Drills for India’s first bullet train has begun, according to reports. Construction of the 7-kilometres (about 4.3 miles) undersea rail corridor between Mumbai and Ahmadabad in western India is slated to begin in 2018.
The drilling will help ascertain soil conditions under water. “Soil and rocks below the 70-meter-deep see are being tested as part of the geo-technical and geo-physical investigation undertaken for the entire project,” a senior Railway Ministry official reportedly said.
Estimated to cost about Rs 97.6 billion ($14.5 billion), 80% of the project’s funding will come by way of a loan from Japan that operates the Shinkansen bullet train between Tokyo and Osaka. India will replicate that system. The project cost includes possible cost escalation, interest during construction and import duties.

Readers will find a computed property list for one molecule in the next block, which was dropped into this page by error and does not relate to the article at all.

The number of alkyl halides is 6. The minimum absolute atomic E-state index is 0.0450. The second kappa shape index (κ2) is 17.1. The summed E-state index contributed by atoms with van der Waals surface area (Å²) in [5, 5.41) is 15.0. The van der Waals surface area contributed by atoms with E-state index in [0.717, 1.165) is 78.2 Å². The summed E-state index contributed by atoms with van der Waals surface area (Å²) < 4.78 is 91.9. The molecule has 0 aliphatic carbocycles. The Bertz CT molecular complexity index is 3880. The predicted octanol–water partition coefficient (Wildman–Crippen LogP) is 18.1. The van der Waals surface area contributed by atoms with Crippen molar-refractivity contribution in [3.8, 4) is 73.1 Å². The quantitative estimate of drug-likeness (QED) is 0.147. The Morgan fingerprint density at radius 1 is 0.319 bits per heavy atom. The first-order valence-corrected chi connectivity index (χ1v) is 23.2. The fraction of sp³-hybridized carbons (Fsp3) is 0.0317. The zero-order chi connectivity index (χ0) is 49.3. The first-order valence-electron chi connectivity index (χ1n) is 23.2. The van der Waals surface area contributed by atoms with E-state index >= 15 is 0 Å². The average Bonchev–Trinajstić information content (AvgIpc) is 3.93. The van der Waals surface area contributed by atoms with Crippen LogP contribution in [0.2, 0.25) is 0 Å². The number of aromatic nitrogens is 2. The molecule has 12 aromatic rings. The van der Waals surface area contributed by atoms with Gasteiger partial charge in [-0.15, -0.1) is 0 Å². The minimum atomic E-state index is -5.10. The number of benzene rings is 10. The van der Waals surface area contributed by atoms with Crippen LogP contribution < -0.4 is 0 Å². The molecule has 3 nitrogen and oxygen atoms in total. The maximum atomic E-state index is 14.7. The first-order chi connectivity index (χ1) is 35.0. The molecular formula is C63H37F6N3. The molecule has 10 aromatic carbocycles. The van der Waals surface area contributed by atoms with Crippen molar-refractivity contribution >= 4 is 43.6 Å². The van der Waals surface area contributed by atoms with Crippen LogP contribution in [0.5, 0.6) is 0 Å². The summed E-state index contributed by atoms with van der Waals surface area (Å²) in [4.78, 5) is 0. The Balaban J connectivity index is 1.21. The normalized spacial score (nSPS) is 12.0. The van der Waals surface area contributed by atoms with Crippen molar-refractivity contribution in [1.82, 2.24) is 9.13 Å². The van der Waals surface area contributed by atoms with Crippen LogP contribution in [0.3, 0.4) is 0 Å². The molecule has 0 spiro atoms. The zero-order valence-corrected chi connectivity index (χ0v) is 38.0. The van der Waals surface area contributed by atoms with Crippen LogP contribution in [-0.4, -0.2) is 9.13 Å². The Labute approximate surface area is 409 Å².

Indian Prime Minister Narendra Modi who traveled to Japan last year traveled in the Shinkansen bullet train alongside Japanese Prime Minister Shinzo Abe.
Japan’s decision to give virtually free finance for Modi’s pet program is reportedly part of its broader push back against China’s involvement in infrastructure development in South Asia over the past several years.
Currently it takes about seven hours to travel between the Mumbai and Ahmedabad and the bullet train aims to reduce it to about two hours. Construction of the corridor is expected to be completed by 2023 provided it starts next year.
As always, Twitter users had quite a few cents to spare on the topic.
With pathetic governance and disaster filled safety and every few days accidents is India fit for a Bullet Train?
— Sunil Desai (@sunilddesai) January 22, 2017